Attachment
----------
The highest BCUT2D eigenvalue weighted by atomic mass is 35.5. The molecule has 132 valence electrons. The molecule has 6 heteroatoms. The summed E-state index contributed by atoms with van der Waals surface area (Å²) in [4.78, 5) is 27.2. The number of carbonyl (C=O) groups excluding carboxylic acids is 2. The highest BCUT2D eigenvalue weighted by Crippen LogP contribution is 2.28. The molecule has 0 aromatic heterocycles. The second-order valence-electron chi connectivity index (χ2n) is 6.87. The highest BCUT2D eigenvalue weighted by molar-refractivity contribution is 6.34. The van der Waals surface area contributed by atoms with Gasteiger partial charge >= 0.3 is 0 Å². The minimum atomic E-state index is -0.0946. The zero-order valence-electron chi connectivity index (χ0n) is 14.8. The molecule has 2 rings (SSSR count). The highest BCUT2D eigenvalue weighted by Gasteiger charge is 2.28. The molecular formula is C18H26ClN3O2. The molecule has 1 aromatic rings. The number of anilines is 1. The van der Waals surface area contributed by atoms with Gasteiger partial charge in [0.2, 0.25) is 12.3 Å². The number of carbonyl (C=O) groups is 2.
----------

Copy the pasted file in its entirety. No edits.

The highest BCUT2D eigenvalue weighted by atomic mass is 35.5. The molecule has 132 valence electrons. The molecule has 6 heteroatoms. The summed E-state index contributed by atoms with van der Waals surface area (Å²) in [4.78, 5) is 27.2. The number of carbonyl (C=O) groups excluding carboxylic acids is 2. The highest BCUT2D eigenvalue weighted by Crippen LogP contribution is 2.28. The molecule has 0 aromatic heterocycles. The second-order valence-electron chi connectivity index (χ2n) is 6.87. The highest BCUT2D eigenvalue weighted by molar-refractivity contribution is 6.34. The van der Waals surface area contributed by atoms with Gasteiger partial charge >= 0.3 is 0 Å². The minimum atomic E-state index is -0.0946. The zero-order valence-electron chi connectivity index (χ0n) is 14.8. The molecule has 2 rings (SSSR count). The highest BCUT2D eigenvalue weighted by Gasteiger charge is 2.28. The molecular formula is C18H26ClN3O2. The molecule has 1 aromatic rings. The number of anilines is 1. The van der Waals surface area contributed by atoms with Gasteiger partial charge in [0.2, 0.25) is 12.3 Å². The number of carbonyl (C=O) groups is 2.